I have written about Bank of America (NYSE:BAC) quite often on Seeking Alpha, plus I have invested in the stock as well as having it in the Team Alpha portfolio.
I was buying when investors were reluctant to go near the stock and was fortunate enough to get in at around $5.15/share or so. I sold the shares in the $10 range and wrote an article suggesting that investors take some profits, as I noted some of the headwinds facing BAC and the banking sector. I did not think the share price would tank, but I did believe that it might be dead money in 2013.
I was wrong.
Bank Of America Is Still Poised To Double
I will not place a timeline on my opinion, but it might be sooner than many investors think. Keep in mind that the goal of Brian Moynihan, CEO, has been to streamline the bank to become the biggest, "small bank" in the USA. As noted in this previous article, Moynihan was earnest in cleaning up the balance sheet and also maintaining a sound mortgage lending business. Making some fundamental changes within the segment by not playing by Fannie Mae rules, Moynihan basically said enough was enough. As I wrote previously:
By drawing the line in the sand, BAC is adding another wedge between its "Countrywide" business model," and re-establishing itself in the mortgage business going forward, and is also saying it will not spend any more money to buy back more of the mortgages that Fannie insists on, capping the already agreed upon amounts.
BAC insists that its mortgage business will not suffer, as they will turn to Freddie Mac (OTCQB:FMCC) and Ginnie Mae, as well as other sources of liquidity to drive its business. Some might say that Fannie does not care since BAC would still be using Freddie but I don't believe that is the important consideration. Moynihan is basically "cleaning up the Countrywide mess" which is great news for investors in my opinion. Even as the legal battles continue.
Now less than one year later, those moves have been paying off. The share price has more than doubled and the balance sheet has been cleaned up extensively. Bank of America is making more money now, by not lending mortgages, than ever before and has complied with all Federal regulations to have sufficient capital to avoid the financial disasters that occurred back in 2007-08.
Looking at this chart, all of the key metrics continue to head in the right direction. Not to mention that there is still a book value of around $20.00/share. A discount to book is evident and even though BAC has closed the gap, there is significant room to grow.
Now The Future Of Mortgage Lending Can Add Value
It was announced today that the newly created CFPB has laid the framework for new lending standards for mortgages. As this report states:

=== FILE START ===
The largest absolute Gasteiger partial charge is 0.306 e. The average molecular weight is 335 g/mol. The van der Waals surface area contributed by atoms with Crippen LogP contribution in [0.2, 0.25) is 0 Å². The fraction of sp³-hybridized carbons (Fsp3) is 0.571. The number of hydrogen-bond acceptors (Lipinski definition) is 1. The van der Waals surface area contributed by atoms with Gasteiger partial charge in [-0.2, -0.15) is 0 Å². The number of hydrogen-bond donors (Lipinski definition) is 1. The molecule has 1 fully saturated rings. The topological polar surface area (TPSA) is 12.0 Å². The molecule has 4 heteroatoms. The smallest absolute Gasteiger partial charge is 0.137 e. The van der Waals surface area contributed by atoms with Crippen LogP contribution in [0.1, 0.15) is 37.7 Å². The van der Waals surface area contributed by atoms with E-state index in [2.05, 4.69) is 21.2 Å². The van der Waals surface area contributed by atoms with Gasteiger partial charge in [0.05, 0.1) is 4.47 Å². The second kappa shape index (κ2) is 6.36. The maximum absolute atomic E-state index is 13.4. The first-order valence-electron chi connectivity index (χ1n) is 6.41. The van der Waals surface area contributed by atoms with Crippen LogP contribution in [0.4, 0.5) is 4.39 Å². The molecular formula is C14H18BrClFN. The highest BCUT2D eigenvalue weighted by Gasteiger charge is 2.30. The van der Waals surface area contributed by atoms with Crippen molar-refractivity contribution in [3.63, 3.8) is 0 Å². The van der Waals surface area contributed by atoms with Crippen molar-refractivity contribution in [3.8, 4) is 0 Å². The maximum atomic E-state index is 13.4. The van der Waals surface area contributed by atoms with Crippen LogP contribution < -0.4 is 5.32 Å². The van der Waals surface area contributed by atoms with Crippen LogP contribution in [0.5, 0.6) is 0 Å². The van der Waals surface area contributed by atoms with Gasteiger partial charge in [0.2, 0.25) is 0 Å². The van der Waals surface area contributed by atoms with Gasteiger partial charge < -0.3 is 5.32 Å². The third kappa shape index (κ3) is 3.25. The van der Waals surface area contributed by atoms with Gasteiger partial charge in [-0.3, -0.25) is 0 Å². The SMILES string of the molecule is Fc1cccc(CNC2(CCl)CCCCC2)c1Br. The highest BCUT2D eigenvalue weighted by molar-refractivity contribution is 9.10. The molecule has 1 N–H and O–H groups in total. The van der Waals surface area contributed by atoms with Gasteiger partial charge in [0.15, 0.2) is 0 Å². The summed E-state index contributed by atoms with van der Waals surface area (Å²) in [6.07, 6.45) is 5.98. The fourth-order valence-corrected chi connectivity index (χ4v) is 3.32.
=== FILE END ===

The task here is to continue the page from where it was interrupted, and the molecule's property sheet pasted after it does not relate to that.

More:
The Consumer Financial Protection Bureau said its new guidelines would also protect borrowers from irresponsible mortgage lending by providing some legal shields for lenders who issue safer, lower-priced loan products.
The agency seems to be playing right into the tough lending standards that BAC began imposing when it began cleaning up the Countrywide fiasco. Not only is the agency setting some strict guidelines, which will obviously help the consumers know that they can or cannot afford a mortgage, nor will they be fed the ridiculous sub-prime loans that got them (and us) into the mess in the first place.
The key takeaways from this framework are:
- The debt-to-income ratio cannot exceed 43% to qualify for an FHA mortgage.
- Qualified mortgages would not have interest only features, nor balloon payment "trip-ups."
- There would be a 3.5% cap on loan origination fees.
- Banks that conform to these standards will be shielded from future litigation.
The entire framework can be viewed in this report directly from the CFPB.
"The Consumer Financial Protection Bureau (Bureau) is issuing a final rule to implement laws requiring mortgage lenders to consider consumers' ability to repay home loans before extending them credit. The rule will take effect on January 10, 2014."
On the surface, the framework leans towards consumer protection which it does. The meat on the bone for BAC and other mortgage lenders is that if they follow the framework, they will be "shielded" from litigation liability.
I believe that this could spur Bank of America to actively re-grow its mortgage business, but in a safer and less risky way than ever before. If it succeeds, this could add billions of dollars in revenues that would have far less risk attached than mortgages of old, and the bank itself would have some legal barriers for its benefit.
Based on new developments, I now believe that BAC could further offer investors strong capital appreciation in the not-too-distant future.
As the bank continues to strengthen its business and balance sheet, it could also take advantage of new mortgage lending guidelines to also grow that business.
Please do your own research prior to buying or selling this stock or any stock. Do not base your financial decisions solely on the opinions offered here.